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Common Core Standards: ELA

Grades 9-10

Reading RL.9-10.2

RL.9-10.2. Determine a theme or central idea of a text and analyze in detail its development over the course of the text, including how it emerges and is shaped and refined by specific details; provide an objective summary of the text.

This second Common Core State Standard for ninth- and tenth-grade literature requires skills that are similar to those required for the first standard in this group. Instead of requiring students to support their own interpretations of the text by using textual details, however, this standard requires students to figure out what the author’s point is, and then examine the details and summarize the text. An “objective” summary is merely one that describes the text (see also “expository writing”) without commenting on the author’s point, his or her ability to support it, and whether or not the reader agrees.

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Teaching Guides Using this Standard

Example 1

Sample Activities for Use in Class

1. Pass out copies of Robert Frost’s poem “Mending Wall”. Read, or have students read, the poem aloud.

Next, have students (individually or in groups) go over the poem - pencil, pen, or crayons in hand - and put a star beside the line or lines that they think contain the main idea of the poem. (The lines could be adjacent, repeat one another, or be completely separate; this is a good time to use the Mysterious Teacher Smile when asked which it is, and let students figure it out on their own.) While reading, students should also underline the lines that they think support the main idea they’ve identified.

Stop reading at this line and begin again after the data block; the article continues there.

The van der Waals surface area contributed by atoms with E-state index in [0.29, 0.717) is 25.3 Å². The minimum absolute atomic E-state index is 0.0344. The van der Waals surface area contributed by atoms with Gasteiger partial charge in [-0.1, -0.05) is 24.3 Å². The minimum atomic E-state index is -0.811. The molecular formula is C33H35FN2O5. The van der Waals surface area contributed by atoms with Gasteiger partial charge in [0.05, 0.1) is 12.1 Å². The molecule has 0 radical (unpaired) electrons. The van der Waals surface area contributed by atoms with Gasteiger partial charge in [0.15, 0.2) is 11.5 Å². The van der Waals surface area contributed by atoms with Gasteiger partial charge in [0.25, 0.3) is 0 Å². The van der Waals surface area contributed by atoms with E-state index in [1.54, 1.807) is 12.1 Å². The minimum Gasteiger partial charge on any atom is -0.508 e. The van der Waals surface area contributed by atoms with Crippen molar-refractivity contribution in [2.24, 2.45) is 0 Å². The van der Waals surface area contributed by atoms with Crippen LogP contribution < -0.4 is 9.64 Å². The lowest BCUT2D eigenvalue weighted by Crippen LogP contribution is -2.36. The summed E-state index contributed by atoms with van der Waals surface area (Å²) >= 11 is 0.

Once everyone is more or less finished, choose three to five students (or a representative from each student group) to write a short summary of the poem on the board or somewhere else the rest of the class can see it. The summary can consist of just the main idea lines, followed by bullet points for each of the “supporting” lines. Then, discuss whether each student’s or group’s summary makes sense, and why (or why not). Possible discussion questions include:

1. Is the main idea of this piece “something there is that doesn’t love a wall,” “good fences make good neighbors,” some other line or lines, or some combination of the above?
2. Is it possible that both “something there is that doesn’t love a wall” and “good fences make good neighbors” are equally true in the context of the poem?
3. If so, what parts of the poem support this idea? Which parts don’t support it?
4. If not, what parts of the poem tell you this is not the case?
5. Just what is this poem about, anyway? (Note: there are multiple correct answers; like the first standard, a “right” answer under this standard has less to do with factual accuracy and more to do with how well the student supports his or her answer based on the text.)

For example, the poem may be simultaneously: 1. “about” the speaker’s emerging belief that the wall may be unnecessary because it gets torn down by natural forces each year and because there are no animals to keep from eating one another’s crops, and; 2. “about” his neighbor’s failure so far to “look behind” the idea that the wall should be there simply because it’s there, that “good fences make good neighbors”, or his failure to realize that they might be equally good neighbors without the fence - or perhaps not, if the fence-mending is the only time they speak.

Part of the “trick” of this particular activity is getting students to realize that a poem can also have a main idea and supporting details - they’re not limited to the world of non-fiction writing to find these elements. If your students are particularly recalcitrant to grasp this fact, it may help to do the second activity first.

Example 2